When my eldest was just a tiny baby, my husband and I noticed this baby kicking legs, flailing arms, and crying on several occasions. Particularly, the baby was kicking his legs and flailing his arms at night.
But after talking with lots of my mom friends, I found that when a newborn is flailing arms or kicking legs in sleep, it’s pretty normal, depending on the circumstance.
I’ve even had my youngest baby flailing arms while nursing, though that one was easy to figure out. My milk letdown was overflowing, and she was expressing her desire for help before she got washed away.
The truth is a baby thrashing arms and legs is seldom anything to get upset about. It is normal for a baby to be flailing arms while sleeping too. Let’s break it all down to get to the bottom of this interesting phase, shall we?
Why is my baby flailing her arms and legs?
It’s not your imagination. All healthy babies will cry more often after they hit the 2-week mark. They’ll keep this up until usually around 6 weeks. Then things will get better. They will, I promise.
But when they’re crying and flailing those arms and legs, you have to wonder what’s up. As I mentioned above, if you’re nursing, it could be flailing because of milk flow. If your letdown isn’t going fast enough or is flowing too fast, your baby may be trying to tell you about it.
However, this can also be a sign of colic if the crying is happening after feeding. Colic happens when your baby cries for more than 3 hours each day for more than 3 days of the week. If this goes on for 3 weeks continuously, your baby might have colic.
The good news is that it will end at 3 or 4 months of age, but colic is a pain for parents as much as it is for the babies themselves.
In addition to the crying and the flailing of arms and legs, a colicky baby will clench fists, arch their back, draw legs to their abdomen, and struggle with an angry baby face when you hold your baby. They’re not entirely sure what causes colic though one of the guesses is that gas plays a role.
And even if your baby doesn’t have colic, having pent-up gas could cause those flailing limbs. Your best bet? Try to distract your baby. A ride in a stroller works wonders. Those baby swings may be helpful too. And for goodness sake, burp that baby! Help her work that gas out. That will usually help.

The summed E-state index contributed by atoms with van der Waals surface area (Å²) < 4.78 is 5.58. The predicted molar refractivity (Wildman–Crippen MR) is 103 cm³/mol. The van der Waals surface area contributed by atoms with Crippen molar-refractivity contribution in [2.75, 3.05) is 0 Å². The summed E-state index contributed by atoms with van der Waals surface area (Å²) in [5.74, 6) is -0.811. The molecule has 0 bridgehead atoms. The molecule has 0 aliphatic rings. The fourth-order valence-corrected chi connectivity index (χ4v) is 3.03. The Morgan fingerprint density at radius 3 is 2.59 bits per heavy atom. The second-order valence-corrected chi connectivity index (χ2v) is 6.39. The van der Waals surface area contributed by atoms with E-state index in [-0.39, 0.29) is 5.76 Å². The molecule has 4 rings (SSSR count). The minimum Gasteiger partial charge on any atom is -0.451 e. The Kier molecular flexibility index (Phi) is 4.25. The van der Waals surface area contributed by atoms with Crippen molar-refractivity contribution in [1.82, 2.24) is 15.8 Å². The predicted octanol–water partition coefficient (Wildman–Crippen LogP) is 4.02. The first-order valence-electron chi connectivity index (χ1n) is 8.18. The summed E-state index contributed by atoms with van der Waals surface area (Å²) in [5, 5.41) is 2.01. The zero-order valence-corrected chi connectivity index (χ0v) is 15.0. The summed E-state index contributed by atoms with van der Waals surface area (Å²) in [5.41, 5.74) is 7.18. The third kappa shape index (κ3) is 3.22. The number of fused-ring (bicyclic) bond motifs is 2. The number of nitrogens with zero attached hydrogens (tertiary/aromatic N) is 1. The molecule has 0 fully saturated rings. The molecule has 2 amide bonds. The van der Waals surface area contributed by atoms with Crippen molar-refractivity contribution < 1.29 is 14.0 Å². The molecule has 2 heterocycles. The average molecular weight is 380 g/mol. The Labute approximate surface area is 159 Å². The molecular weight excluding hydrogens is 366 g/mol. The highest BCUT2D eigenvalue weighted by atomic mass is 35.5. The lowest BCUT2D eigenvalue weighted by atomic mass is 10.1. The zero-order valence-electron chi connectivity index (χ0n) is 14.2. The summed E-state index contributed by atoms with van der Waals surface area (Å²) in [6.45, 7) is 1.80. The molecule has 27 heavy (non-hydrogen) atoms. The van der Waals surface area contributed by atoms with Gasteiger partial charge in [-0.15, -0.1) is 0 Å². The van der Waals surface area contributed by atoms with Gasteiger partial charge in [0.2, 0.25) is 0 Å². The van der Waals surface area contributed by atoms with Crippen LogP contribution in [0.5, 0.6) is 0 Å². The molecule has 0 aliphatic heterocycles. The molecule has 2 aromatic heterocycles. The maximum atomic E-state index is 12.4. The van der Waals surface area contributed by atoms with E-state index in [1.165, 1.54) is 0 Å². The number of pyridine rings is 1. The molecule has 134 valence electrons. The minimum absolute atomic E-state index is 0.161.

What does it mean when a baby constantly kicks his legs?
But what if your baby is just kicking their legs nonstop? Not crying, just kicking?
That was a question that I recently received from someone in Denver. I want to assure you that this is nothing to panic about, either. When a baby is constantly kicking their legs, it is a sign that he’s overstimulated.
See, babies can’t tell us, “Hey Mom! I really like your cool rock music, but I’ve had enough of this now. And these toys…there’s SO many of them. Could we like, put them away? And why the F is it so bright in here?!? Help! Must. Run. Away.” kicks legs incessantly
If you notice your baby is doing this, look around and see what’s happening. The music could be too loud, or your baby might be tired of hearing it. The lights could be too bright. See if something is overstimulating your baby.
But if nothing is stimulating your baby, you don’t need to panic. Babies are working to develop the muscles they need to crawl. So when you reach the 6-month mark, upward to 11 months, you may notice more leg movement. This is prepping baby to take those crawling journeys around your house.
Why is my baby flailing her arms and legs while sleeping?
If your baby is flailing her arms and legs in her sleep, you can rest easy. This is a normal reflex called the Moro reflex. I’ve written about this before. It’s also known as the startle reflex, which happens in their sleep.
As a newborn, this will wake them up, which is why I’m all for the swaddle. You can read about my swaddling tips here.
Plenty of adults jerk their legs and make arm movements in their sleep. I should know. My husband does it all the time!
Essentially, babies flailing their arms and legs in their sleep is normal. They will eventually stop, but to keep them from waking themselves up and from waking you in the process, swaddling your baby until they show signs they’re done with swaddling can help. I wrote about that too, which you can read here.
When do babies stop flailing their arms and legs?
The good news is that at night, the Moro reflex will disappear around the age of 5 or 6 months. If your baby is flailing her arms and legs during the daylight hours and doesn’t seem upset, she’s probably strengthening her muscles ahead of crawling.
However, if the baby seems upset, she could be overstimulated or need to pass some gas. She may even have made an epic poop, and the smell might not have made itself known just yet. Either way, this is all normal behavior.
For a baby that never seems to calm down and keeps kicking and flailing all the time, you will want to speak to your pediatrician to see if it’s colic. Your doctor can certainly help with that and restore peace in your home.
Leslie Berry lives with her husband and two young daughters in Los Altos, California, where she loves helping other moms get comfortable with motherhood and embracing the insanity with facts peppered with laughs.
She loves eating too much sushi, exercising, and jamming out on her Fender. Read more about Leslie here.